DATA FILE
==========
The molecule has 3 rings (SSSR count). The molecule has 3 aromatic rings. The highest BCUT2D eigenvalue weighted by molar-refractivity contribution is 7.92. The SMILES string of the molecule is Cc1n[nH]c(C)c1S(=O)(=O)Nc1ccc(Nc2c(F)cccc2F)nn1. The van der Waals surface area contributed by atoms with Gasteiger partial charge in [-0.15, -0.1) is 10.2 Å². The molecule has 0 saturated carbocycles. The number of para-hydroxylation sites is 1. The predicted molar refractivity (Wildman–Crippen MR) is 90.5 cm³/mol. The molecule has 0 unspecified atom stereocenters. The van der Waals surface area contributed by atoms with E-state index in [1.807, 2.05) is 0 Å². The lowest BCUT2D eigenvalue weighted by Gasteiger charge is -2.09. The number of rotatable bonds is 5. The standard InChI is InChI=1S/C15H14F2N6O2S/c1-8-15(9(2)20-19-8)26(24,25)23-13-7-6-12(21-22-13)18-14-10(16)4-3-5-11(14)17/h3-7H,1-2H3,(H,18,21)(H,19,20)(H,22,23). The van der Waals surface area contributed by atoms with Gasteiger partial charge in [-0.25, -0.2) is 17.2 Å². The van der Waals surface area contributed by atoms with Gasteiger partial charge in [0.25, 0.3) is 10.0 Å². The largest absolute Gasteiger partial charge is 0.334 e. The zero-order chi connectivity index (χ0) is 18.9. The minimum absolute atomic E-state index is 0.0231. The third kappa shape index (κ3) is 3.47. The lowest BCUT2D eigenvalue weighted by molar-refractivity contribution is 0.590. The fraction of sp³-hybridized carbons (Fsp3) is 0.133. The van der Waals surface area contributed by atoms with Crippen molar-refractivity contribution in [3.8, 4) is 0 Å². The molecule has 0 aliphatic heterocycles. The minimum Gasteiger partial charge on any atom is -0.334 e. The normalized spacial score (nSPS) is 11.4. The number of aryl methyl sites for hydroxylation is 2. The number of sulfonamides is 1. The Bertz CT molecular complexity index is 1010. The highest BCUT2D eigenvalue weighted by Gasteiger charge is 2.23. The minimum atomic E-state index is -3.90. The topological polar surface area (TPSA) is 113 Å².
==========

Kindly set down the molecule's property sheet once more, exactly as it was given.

The molecule has 3 rings (SSSR count). The molecule has 3 aromatic rings. The highest BCUT2D eigenvalue weighted by molar-refractivity contribution is 7.92. The SMILES string of the molecule is Cc1n[nH]c(C)c1S(=O)(=O)Nc1ccc(Nc2c(F)cccc2F)nn1. The van der Waals surface area contributed by atoms with Gasteiger partial charge in [-0.15, -0.1) is 10.2 Å². The molecule has 0 saturated carbocycles. The number of para-hydroxylation sites is 1. The predicted molar refractivity (Wildman–Crippen MR) is 90.5 cm³/mol. The molecule has 0 unspecified atom stereocenters. The van der Waals surface area contributed by atoms with E-state index in [1.807, 2.05) is 0 Å². The lowest BCUT2D eigenvalue weighted by Gasteiger charge is -2.09. The number of rotatable bonds is 5. The standard InChI is InChI=1S/C15H14F2N6O2S/c1-8-15(9(2)20-19-8)26(24,25)23-13-7-6-12(21-22-13)18-14-10(16)4-3-5-11(14)17/h3-7H,1-2H3,(H,18,21)(H,19,20)(H,22,23). The van der Waals surface area contributed by atoms with Gasteiger partial charge in [-0.25, -0.2) is 17.2 Å². The van der Waals surface area contributed by atoms with Gasteiger partial charge in [0.25, 0.3) is 10.0 Å². The largest absolute Gasteiger partial charge is 0.334 e. The zero-order chi connectivity index (χ0) is 18.9. The minimum absolute atomic E-state index is 0.0231. The third kappa shape index (κ3) is 3.47. The lowest BCUT2D eigenvalue weighted by molar-refractivity contribution is 0.590. The fraction of sp³-hybridized carbons (Fsp3) is 0.133. The van der Waals surface area contributed by atoms with Crippen molar-refractivity contribution in [3.8, 4) is 0 Å². The molecule has 0 aliphatic heterocycles. The minimum Gasteiger partial charge on any atom is -0.334 e. The normalized spacial score (nSPS) is 11.4. The number of aryl methyl sites for hydroxylation is 2. The number of sulfonamides is 1. The Bertz CT molecular complexity index is 1010. The highest BCUT2D eigenvalue weighted by Gasteiger charge is 2.23. The minimum atomic E-state index is -3.90. The topological polar surface area (TPSA) is 113 Å².